Published: December 14, 2011
The real gold mine for the escrap recycler contained in a computer is the micro processor chip or CPU. The manufacturing process for CPUs since the early days have used gold for various purposes. When the PC was first released, the cost of gold was lower and more gold was used in CPUs including the early Intel 8088 style processors with the hay-day of those processors releasing the 386 and 486 processors.
Intel Pentium Pro
The most gold rich CPU ever produced ws the Intel Pentium Pro, illustrated in the photo to the right. This particular CPU included a gold plated component to provide a connectrion to the heatsync. With the gold plated heatsync connector, gold plated pins, and and microfine gold connecting wires, the Pentium Pro yields slightly over one gram of gold per CPU.
These CPUs sell for a premium on eBay in either the working or escrap condition. As always, if the recycler obtains working Pentium Pro processors, the most value would be obtained by selling the CPUs as working units. Combined with a working Pentium Prow mother board, the recycler could easily sell the units for over $100 to individuals needing to replace those devices in legacy computers that cannot be replaced. The Intel Pentium Pro processor has been out of production for quite some time.
Intel 486 DX
A prececessor to the Pentium Pro CPU was the Intel 486 DX. The 486 processor came in various versions, which is the case with most microprocessor CPUs and some CPUs specified chipsets or combinations of other microcircuits used in combination to provide certain functions, such as basic input/out (BIOS) functions. These chipsets also contain a limited amount of gold and will normally reside on the motherboard with the CPY.
Notice from the photo of the Intel 486 DX included here that the pins seem to be gold plated. This gold plate accounts for most of the gold contained on many CPUs but if you look closely at the photo, you may notice that there is some gold content within the chip itself. Micro-fine wires made of gold connect the chip to the package and in some cases, the pads that the gold wires connect to are also gold plated.
Most personal computers with the PC designation use Intel processors and chipsets or Intel equivalants, such as those manufactured by AMD or other generic manufacturers. Some of these processors contain such a small amount of gold that the recycler should be cautious when considering purchasing escrap processors for gold content.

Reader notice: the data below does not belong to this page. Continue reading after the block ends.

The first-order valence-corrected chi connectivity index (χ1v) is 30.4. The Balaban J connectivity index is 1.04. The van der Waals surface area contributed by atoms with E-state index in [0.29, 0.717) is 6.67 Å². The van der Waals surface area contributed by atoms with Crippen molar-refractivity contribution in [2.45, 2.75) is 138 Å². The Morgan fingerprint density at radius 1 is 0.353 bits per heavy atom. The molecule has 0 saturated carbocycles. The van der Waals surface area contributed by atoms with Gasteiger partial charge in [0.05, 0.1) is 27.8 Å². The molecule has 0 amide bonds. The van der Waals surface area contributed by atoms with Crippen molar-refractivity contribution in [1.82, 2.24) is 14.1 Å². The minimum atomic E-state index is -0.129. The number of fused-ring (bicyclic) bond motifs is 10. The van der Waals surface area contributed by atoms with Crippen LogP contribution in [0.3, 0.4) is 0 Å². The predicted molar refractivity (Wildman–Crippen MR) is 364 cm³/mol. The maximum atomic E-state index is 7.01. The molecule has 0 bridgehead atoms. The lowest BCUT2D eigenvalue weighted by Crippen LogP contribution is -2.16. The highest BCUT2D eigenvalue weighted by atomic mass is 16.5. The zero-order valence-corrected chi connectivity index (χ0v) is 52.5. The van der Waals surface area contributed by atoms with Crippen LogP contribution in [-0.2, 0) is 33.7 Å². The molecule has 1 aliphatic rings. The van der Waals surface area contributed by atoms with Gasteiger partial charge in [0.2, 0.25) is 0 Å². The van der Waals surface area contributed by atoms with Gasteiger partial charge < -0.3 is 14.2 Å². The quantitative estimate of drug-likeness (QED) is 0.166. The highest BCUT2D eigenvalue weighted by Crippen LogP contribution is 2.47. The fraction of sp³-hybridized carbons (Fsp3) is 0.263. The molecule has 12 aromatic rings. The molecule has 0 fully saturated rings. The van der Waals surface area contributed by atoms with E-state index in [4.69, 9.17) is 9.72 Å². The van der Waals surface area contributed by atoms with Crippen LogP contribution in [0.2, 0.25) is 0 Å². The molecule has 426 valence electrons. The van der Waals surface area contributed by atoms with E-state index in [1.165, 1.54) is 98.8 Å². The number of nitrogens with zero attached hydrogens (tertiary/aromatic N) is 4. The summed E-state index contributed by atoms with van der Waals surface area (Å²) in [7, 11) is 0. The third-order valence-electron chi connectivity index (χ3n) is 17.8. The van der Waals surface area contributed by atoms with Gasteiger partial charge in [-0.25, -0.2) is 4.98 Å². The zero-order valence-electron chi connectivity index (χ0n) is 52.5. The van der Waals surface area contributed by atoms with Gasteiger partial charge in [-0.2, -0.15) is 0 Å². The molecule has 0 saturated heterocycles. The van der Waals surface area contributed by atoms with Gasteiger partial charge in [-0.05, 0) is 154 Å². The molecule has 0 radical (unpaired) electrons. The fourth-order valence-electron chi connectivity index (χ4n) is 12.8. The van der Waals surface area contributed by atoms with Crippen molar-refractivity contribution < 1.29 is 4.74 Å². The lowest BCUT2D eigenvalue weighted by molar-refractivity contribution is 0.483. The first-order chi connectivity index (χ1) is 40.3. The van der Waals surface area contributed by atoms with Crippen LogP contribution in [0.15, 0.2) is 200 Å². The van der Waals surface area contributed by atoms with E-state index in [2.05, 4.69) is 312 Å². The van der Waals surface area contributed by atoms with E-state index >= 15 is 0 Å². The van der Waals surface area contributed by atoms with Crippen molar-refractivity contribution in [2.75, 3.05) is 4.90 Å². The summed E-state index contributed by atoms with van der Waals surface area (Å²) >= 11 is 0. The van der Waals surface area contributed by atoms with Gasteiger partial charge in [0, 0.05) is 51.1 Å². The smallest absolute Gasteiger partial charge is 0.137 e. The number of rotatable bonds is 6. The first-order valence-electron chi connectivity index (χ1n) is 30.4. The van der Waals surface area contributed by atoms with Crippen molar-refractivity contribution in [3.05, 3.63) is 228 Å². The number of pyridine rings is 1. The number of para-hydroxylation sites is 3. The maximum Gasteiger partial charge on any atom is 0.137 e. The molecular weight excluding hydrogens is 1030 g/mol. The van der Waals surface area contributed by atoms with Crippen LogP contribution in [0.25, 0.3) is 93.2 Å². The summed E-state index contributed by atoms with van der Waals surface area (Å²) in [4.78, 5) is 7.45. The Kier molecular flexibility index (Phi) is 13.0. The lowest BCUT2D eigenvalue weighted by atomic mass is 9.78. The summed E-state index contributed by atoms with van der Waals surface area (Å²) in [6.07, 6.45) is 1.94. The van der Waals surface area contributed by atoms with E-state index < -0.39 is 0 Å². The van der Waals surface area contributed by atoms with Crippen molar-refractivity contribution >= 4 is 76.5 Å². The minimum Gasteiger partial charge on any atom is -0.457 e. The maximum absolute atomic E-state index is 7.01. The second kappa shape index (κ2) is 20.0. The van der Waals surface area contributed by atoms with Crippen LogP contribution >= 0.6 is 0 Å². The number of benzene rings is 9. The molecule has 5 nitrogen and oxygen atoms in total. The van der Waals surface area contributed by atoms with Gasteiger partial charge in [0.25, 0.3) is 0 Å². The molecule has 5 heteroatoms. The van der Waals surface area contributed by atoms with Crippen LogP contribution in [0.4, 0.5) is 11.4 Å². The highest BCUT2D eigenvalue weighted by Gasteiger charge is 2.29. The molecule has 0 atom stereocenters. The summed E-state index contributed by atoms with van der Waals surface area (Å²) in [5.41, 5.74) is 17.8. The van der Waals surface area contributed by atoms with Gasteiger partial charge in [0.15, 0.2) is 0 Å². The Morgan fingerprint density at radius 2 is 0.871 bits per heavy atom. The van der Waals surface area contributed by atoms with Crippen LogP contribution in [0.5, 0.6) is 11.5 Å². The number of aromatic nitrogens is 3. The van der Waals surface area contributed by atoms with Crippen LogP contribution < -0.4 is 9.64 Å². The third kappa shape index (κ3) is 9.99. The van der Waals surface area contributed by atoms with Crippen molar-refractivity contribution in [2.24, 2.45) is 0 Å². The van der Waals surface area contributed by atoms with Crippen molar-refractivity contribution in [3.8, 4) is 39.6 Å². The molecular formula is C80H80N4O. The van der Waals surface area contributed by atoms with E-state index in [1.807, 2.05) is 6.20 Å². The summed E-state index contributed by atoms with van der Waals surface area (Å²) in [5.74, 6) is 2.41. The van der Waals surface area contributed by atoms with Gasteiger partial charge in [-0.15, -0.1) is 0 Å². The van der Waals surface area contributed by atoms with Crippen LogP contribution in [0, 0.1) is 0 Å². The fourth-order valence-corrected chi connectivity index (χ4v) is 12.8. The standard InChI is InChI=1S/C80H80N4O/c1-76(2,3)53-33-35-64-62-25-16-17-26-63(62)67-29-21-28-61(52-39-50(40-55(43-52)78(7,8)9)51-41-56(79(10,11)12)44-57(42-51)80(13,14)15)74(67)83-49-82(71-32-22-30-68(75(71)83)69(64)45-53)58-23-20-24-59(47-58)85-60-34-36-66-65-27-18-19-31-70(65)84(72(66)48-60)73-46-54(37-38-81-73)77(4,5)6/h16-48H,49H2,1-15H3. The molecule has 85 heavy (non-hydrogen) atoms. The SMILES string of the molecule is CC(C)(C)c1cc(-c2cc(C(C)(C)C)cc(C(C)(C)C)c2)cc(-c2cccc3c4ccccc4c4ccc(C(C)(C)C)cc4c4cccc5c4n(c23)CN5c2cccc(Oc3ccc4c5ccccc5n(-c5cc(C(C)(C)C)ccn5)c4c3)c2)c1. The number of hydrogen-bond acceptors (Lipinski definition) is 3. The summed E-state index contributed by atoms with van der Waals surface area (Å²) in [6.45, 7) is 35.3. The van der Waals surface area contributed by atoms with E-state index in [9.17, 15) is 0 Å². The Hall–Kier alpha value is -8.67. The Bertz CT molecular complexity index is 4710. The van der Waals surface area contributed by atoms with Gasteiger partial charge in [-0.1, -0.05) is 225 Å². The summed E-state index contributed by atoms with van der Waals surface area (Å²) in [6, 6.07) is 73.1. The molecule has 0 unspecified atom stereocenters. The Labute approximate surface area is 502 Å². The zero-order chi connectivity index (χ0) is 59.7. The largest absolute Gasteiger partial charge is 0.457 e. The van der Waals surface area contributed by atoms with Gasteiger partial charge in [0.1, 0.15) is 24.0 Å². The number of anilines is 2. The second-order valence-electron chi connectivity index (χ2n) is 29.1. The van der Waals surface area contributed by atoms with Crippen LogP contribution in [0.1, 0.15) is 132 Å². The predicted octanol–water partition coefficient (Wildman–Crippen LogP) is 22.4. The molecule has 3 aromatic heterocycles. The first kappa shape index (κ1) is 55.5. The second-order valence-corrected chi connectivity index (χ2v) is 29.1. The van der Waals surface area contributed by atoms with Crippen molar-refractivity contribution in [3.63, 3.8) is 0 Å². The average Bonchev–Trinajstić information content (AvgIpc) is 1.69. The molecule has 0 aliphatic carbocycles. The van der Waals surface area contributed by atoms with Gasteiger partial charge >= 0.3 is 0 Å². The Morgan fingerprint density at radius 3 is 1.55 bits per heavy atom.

Although the CPU in the photo to the right is an Intel Pentium 4, you will notice that the gold content is lower than for the gold-rich Pentium Pro. This particular CPU is of a fiber classification for the package and most fiber CPUs contain less gold, regardless of the manufacturer. The most gold is contained in ceramic type chips.
Even the reduced gold content of many CPUs may be worth reclaiming, however. The photo of the internal structure of a fiber type Pentium 4 demonstrates that there is gold contained within the chips themselves. Notice the gold color in the photo but take into consideration the fact that the photo was taked under a microscope so the gold represented by the photo is a small amount indeed.
Most of the gold content in these CPUs is contained in the gold plate of the pins.
Non Intel CPU's
Special equipment and non PC computers, such as those manufactured by Apple Computer also contain CPU's containing gold. The M68000 presented here shows some of the gold content which may be collected from non-Intel CPU chips.
Notice in the photo that this particular chip also incorporated a gold-plated heatsync plate and gold wires connect the chip to the pins. Although the author could find no specs for the gold content of this particular CPU, the CPU appears to contain an amount of gold approaching that of a Pentium Pro.
Extracting the Gold
Separating the gold from a CPU is a multi-step process. The first step would be to use a torch to heat the gold-plated pins to separate the pins from the package. When enough pins have been collected then the pins are processed to extract the gold.
There are various processes used to extract the gold from the CPU packages. Some of these methods include grinding then burning the components to melt the gold or using acids or other solvents to dissolve the packages, what remains is then the gold.
Once again, for an individual recycler with little experience as a home chemist, the best method would be to collect a number of the CPU's, then send the collection to a gold refiner. The refiner pays for the CPUs up front. However, if sending the CPUs to a refiner, sort the CPUs and sent the refiner the same type of CPU in a batch.
Be honest with the refiner because the recycler will probably deal with a refiner multiple times and establish a working relationship. A good relationship will build trust on the part of the refiner.
Fiber CPU Gold Recovery Using a Blowtorch
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